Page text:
How going online to sell your home can save you thousands

We all love to hate estate agents. But now Government plans to lift curbs on property websites could break their monopoly, says Chiara Cavaglieri

Click to follow
The Independent Online

Britons love to hate estate agents, second only to the bankers these days as one of the most despised professions. But could new Government proposals break up their monopoly on selling homes and save homeowners thousands of pounds in fees?

This week the Department for Business, Innovations and Skills proposed amendments to the Estate Agents Act to remove restrictions on websites that allow sellers to advertise their homes directly to the public. Until now, online intermediaries hosting private property sales have legally been treated as estate agents and forced to check the accuracy of advertised property details under the Property Misdescriptions Act (PMA), despite the fact that they are not involved with any other part of the sales process and do not offer advice. This has pushed up their costs and kept them from being able to compete seriously with high-street estate agents.

"Reducing the regulations for these businesses will open up the market and increase choices for consumers looking to save costs when buying or selling a property," says Consumer Affairs Minister Jo Swinson.

Whilst the vast majority of people currently use estate agents to sell their house, they are free to do the work themselves and sell via web-based intermediaries that enable homeowners to advertise their properties privately. Some are free such as Tepilo, run by TV property personality Sarah Beeny, while others have a fixed fee, at a fraction of the typical estate agent bill, with sites such as and charging from around £50. In comparison, estate agent fees are around 2 per cent of the sale price — equating to £5,000 on a £350,000 property.

"These proposals are a good idea if they do what they are supposed to do and free up the market," says Russell Quirk, founder of online estate agent "It just doesn't follow that using a high street estate agent is the best and only way to sell your property, and that using an estate agent is the only way to ensure the description of your property is accurate."

Unsurprisingly, many estate agents are not pleased.

"The PMA is there to protect buyers from underhanded agents misrepresenting property. To allow non-industry experts to come into the market unregulated is potentially catastrophic," suggests Jonathan Hudson of Hudsons Property. "There is potential here for people to mis-sell properties or provide the wrong information, so buyers incur unnecessary expense in mortgage arrangement and survey fees, before errors of information are spotted by their conveyancers.

"Allowing rules to be relaxed for new start-ups or private selling opens up the opportunity for people to abuse the system or claim they are immune from paying out damages for costs involved with one of the most important purchases one can make as a mature adult."

There is no doubt that going down the estate agent route is more expensive and a potential increase in competition would be good news for consumers. But many in the industry say that this could actually lead to new problems. The Royal Institution of Chartered Surveyors (RICS) warns the amendments could leave prospective home-buyers and sellers unwittingly carrying out complex negotiations without professional help, leading to delays, increased costs and more sales falling through. Estate agents also have complaint processes and a route to redress if anything goes wrong, something passive intermediaries do not have in place, which some say could leave the consumer vulnerable to rogue operators.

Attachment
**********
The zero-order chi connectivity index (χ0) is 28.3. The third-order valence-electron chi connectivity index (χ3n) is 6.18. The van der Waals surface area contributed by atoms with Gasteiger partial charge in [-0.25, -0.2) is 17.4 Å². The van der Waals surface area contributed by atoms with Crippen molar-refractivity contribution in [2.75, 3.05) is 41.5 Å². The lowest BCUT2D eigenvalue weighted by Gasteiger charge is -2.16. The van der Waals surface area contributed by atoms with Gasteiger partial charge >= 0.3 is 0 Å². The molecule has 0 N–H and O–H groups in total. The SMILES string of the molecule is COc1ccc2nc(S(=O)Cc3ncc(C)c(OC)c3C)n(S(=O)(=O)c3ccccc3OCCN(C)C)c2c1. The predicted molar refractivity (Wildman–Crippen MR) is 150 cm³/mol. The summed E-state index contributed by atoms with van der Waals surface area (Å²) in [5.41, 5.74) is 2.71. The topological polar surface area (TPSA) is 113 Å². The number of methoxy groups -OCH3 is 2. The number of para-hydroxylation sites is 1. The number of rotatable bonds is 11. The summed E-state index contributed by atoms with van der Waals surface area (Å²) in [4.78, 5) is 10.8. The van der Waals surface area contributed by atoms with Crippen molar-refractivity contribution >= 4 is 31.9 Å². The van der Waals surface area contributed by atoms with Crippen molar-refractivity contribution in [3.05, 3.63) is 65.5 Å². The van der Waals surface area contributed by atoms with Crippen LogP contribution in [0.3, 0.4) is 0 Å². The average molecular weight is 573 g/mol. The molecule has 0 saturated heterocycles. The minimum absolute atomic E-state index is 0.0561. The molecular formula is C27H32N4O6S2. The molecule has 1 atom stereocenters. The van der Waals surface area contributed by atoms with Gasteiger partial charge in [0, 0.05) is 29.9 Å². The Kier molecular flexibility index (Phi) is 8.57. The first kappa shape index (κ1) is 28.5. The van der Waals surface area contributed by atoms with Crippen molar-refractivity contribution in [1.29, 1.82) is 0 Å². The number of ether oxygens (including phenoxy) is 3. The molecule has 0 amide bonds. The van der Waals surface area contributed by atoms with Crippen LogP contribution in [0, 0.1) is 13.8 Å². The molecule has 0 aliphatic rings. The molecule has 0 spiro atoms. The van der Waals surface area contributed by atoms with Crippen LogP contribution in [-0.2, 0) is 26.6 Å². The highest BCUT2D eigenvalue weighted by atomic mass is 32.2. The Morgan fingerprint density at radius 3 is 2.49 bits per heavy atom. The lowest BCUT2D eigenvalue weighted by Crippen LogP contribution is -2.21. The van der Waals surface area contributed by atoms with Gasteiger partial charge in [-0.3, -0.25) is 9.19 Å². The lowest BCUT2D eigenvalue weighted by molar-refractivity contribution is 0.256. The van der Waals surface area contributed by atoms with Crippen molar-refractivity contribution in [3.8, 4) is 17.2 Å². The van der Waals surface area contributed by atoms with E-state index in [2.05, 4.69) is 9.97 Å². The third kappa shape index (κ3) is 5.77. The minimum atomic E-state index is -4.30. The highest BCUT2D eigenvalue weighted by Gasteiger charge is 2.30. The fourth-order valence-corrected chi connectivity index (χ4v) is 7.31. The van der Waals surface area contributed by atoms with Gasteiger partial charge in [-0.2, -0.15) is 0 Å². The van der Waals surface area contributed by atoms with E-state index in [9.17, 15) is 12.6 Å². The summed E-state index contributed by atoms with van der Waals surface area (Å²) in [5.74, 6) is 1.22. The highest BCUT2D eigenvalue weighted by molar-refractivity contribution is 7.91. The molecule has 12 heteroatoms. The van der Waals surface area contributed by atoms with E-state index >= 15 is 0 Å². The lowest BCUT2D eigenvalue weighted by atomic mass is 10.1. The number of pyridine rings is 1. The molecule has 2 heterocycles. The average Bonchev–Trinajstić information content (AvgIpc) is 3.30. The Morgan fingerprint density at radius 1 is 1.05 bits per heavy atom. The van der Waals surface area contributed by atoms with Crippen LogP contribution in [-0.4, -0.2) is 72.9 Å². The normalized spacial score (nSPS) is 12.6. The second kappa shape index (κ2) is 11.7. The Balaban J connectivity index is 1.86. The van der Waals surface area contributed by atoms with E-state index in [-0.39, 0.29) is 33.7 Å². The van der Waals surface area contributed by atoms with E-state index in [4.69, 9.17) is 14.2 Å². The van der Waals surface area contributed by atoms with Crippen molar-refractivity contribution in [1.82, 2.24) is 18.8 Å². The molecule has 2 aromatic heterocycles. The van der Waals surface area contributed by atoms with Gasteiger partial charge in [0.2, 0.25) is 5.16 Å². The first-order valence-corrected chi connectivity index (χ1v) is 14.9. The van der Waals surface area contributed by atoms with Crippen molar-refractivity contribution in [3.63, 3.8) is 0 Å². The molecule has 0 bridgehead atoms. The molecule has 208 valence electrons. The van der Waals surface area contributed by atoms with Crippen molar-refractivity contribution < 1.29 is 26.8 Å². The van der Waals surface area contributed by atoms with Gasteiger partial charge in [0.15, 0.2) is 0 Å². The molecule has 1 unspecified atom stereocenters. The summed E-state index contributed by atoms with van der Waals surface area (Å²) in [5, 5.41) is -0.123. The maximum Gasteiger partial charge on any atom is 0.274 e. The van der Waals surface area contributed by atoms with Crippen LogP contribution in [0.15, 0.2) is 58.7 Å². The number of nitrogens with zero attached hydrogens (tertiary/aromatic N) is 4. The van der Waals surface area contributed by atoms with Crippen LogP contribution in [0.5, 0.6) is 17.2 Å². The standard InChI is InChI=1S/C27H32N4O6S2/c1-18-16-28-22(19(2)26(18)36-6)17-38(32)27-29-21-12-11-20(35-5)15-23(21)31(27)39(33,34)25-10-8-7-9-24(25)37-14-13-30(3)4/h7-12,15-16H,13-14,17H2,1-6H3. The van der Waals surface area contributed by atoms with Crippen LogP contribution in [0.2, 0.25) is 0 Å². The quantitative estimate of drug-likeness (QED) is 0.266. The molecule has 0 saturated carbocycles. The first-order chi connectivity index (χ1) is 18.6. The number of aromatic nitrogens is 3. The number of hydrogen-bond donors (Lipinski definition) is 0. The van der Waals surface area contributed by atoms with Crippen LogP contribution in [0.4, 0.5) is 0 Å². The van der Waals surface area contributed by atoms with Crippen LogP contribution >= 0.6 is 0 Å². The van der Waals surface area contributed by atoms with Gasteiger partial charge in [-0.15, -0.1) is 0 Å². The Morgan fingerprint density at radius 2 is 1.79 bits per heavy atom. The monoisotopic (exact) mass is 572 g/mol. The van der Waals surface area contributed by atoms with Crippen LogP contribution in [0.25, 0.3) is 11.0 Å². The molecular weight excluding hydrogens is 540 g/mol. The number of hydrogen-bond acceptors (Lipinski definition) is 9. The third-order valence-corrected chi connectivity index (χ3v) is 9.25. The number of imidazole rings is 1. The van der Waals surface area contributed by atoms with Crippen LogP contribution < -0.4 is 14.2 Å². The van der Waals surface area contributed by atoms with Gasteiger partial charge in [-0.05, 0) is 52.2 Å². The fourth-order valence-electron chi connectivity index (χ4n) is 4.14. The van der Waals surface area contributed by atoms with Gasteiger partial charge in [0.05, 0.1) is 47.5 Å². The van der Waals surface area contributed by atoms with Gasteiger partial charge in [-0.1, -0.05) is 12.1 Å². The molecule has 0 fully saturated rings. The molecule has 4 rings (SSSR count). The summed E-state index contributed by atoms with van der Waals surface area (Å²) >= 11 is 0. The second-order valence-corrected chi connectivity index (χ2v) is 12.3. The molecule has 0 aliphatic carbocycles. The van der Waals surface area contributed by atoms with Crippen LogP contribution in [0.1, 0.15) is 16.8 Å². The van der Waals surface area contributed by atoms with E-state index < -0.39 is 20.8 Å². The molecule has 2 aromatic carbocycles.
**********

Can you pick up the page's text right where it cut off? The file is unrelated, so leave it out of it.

But in reality anyone involved in property sales (both estate agents and intermediate websites) must still adhere to consumer and business protection regulations (CPRs and BPRs). Incidentally, the Office of Fair Trading last week published new guidelines to these rules, beefing up the protection against false or misleading statements.

Practically speaking, this means both estate agents and listings sites would still in breach of these regulations if they fail to ensure the information provided is accurate, or if important information has been omitted. The only question is how well these rules can be policed.

Regardless of these protections, it is still true that a good agent provides a far more comprehensive service than passive intermediaries, offering local experience and negotiating skills, vetting buyers and following up with solicitors, surveyors and mortgage brokers.

Still, many sellers resent having to pay such huge sums, particularly to not-so-good estate agents who take a huge chunk of the asking price and do seemingly very little else. Many sellers may be happy to forgo the expertise of an estate agent and plump for the cheaper route with no advice, showing their home and negotiating alone.

Of course things could be much worse — in the US estate agents charge far more than here, with fees of around 6 per cent. There are also lots of things sellers can do to cut costs now. Online estate agents such as,, and offer a halfway house costing from around £350 with access to major property portals along with several of the services expected from an estate agent such as arranging appointments and negotiating with the buyer.

If you do try the high street, get several quotes from agents as fees can vary widely, particularly when comparing an independent company to the big names. Last year Which? found fees across 48 estate agents ranged from 0.75 per cent to 2.5 per cent. You can try to negotiate down the fee, but pick a member of a body like the National Association of Estate Agents (NAEA) and read the small print. Some insist on sole agency, so you pay a commission fee even if you go on to sell privately or through another agent.